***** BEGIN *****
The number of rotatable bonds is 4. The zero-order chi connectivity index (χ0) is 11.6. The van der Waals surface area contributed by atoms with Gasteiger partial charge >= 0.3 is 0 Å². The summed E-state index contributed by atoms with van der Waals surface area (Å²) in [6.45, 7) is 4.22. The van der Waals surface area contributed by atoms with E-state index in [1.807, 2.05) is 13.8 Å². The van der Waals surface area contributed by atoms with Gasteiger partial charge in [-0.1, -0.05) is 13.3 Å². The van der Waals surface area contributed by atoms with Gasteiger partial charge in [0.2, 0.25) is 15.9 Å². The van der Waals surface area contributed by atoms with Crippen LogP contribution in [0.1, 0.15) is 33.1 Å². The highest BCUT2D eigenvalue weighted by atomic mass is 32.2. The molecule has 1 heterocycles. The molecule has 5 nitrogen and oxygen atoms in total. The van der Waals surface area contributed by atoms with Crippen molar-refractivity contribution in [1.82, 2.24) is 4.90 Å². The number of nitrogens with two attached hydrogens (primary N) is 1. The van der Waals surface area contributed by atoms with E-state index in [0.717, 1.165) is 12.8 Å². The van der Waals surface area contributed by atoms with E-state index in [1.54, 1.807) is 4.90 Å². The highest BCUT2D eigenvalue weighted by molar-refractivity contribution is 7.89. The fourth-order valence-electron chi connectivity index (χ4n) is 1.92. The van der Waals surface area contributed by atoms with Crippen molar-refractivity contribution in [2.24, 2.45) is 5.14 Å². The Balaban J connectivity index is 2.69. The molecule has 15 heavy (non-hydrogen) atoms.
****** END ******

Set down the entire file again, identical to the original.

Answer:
The number of rotatable bonds is 4. The zero-order chi connectivity index (χ0) is 11.6. The van der Waals surface area contributed by atoms with Gasteiger partial charge >= 0.3 is 0 Å². The summed E-state index contributed by atoms with van der Waals surface area (Å²) in [6.45, 7) is 4.22. The van der Waals surface area contributed by atoms with E-state index in [1.807, 2.05) is 13.8 Å². The van der Waals surface area contributed by atoms with Gasteiger partial charge in [-0.1, -0.05) is 13.3 Å². The van der Waals surface area contributed by atoms with Gasteiger partial charge in [0.2, 0.25) is 15.9 Å². The van der Waals surface area contributed by atoms with Crippen LogP contribution in [0.1, 0.15) is 33.1 Å². The highest BCUT2D eigenvalue weighted by atomic mass is 32.2. The molecule has 1 heterocycles. The molecule has 5 nitrogen and oxygen atoms in total. The van der Waals surface area contributed by atoms with Crippen molar-refractivity contribution in [1.82, 2.24) is 4.90 Å². The number of nitrogens with two attached hydrogens (primary N) is 1. The van der Waals surface area contributed by atoms with E-state index in [0.717, 1.165) is 12.8 Å². The van der Waals surface area contributed by atoms with E-state index in [1.54, 1.807) is 4.90 Å². The highest BCUT2D eigenvalue weighted by molar-refractivity contribution is 7.89. The fourth-order valence-electron chi connectivity index (χ4n) is 1.92. The van der Waals surface area contributed by atoms with Crippen molar-refractivity contribution in [2.24, 2.45) is 5.14 Å². The Balaban J connectivity index is 2.69. The molecule has 15 heavy (non-hydrogen) atoms.